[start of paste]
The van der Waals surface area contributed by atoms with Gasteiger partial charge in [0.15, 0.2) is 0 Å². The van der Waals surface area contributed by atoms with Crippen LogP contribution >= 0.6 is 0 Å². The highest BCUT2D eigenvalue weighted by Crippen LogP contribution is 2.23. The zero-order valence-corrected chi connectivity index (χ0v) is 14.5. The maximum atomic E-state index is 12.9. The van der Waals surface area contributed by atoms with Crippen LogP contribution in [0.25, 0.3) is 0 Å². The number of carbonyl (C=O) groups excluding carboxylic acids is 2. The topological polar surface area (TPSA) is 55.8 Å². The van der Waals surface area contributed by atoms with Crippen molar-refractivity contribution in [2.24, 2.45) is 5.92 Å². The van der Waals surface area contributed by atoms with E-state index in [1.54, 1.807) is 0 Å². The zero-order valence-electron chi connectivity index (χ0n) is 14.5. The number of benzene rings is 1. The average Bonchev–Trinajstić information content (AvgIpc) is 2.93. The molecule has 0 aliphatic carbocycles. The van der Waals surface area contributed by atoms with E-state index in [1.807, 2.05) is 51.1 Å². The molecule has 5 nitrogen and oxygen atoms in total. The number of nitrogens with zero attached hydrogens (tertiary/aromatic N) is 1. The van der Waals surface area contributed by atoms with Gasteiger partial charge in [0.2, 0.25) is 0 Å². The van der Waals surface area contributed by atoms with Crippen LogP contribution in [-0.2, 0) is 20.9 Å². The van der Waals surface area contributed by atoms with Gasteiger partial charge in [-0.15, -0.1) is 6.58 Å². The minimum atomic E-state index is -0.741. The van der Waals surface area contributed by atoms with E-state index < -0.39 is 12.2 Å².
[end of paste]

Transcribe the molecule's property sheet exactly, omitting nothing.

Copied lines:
The van der Waals surface area contributed by atoms with Gasteiger partial charge in [0.15, 0.2) is 0 Å². The van der Waals surface area contributed by atoms with Crippen LogP contribution >= 0.6 is 0 Å². The highest BCUT2D eigenvalue weighted by Crippen LogP contribution is 2.23. The zero-order valence-corrected chi connectivity index (χ0v) is 14.5. The maximum atomic E-state index is 12.9. The van der Waals surface area contributed by atoms with Crippen LogP contribution in [0.25, 0.3) is 0 Å². The number of carbonyl (C=O) groups excluding carboxylic acids is 2. The topological polar surface area (TPSA) is 55.8 Å². The van der Waals surface area contributed by atoms with Crippen molar-refractivity contribution in [2.24, 2.45) is 5.92 Å². The van der Waals surface area contributed by atoms with E-state index in [1.54, 1.807) is 0 Å². The zero-order valence-electron chi connectivity index (χ0n) is 14.5. The number of benzene rings is 1. The average Bonchev–Trinajstić information content (AvgIpc) is 2.93. The molecule has 0 aliphatic carbocycles. The van der Waals surface area contributed by atoms with E-state index in [1.807, 2.05) is 51.1 Å². The molecule has 5 nitrogen and oxygen atoms in total. The number of nitrogens with zero attached hydrogens (tertiary/aromatic N) is 1. The van der Waals surface area contributed by atoms with Gasteiger partial charge in [0.2, 0.25) is 0 Å². The van der Waals surface area contributed by atoms with Crippen LogP contribution in [-0.2, 0) is 20.9 Å². The van der Waals surface area contributed by atoms with Gasteiger partial charge in [-0.15, -0.1) is 6.58 Å². The minimum atomic E-state index is -0.741. The van der Waals surface area contributed by atoms with E-state index < -0.39 is 12.2 Å².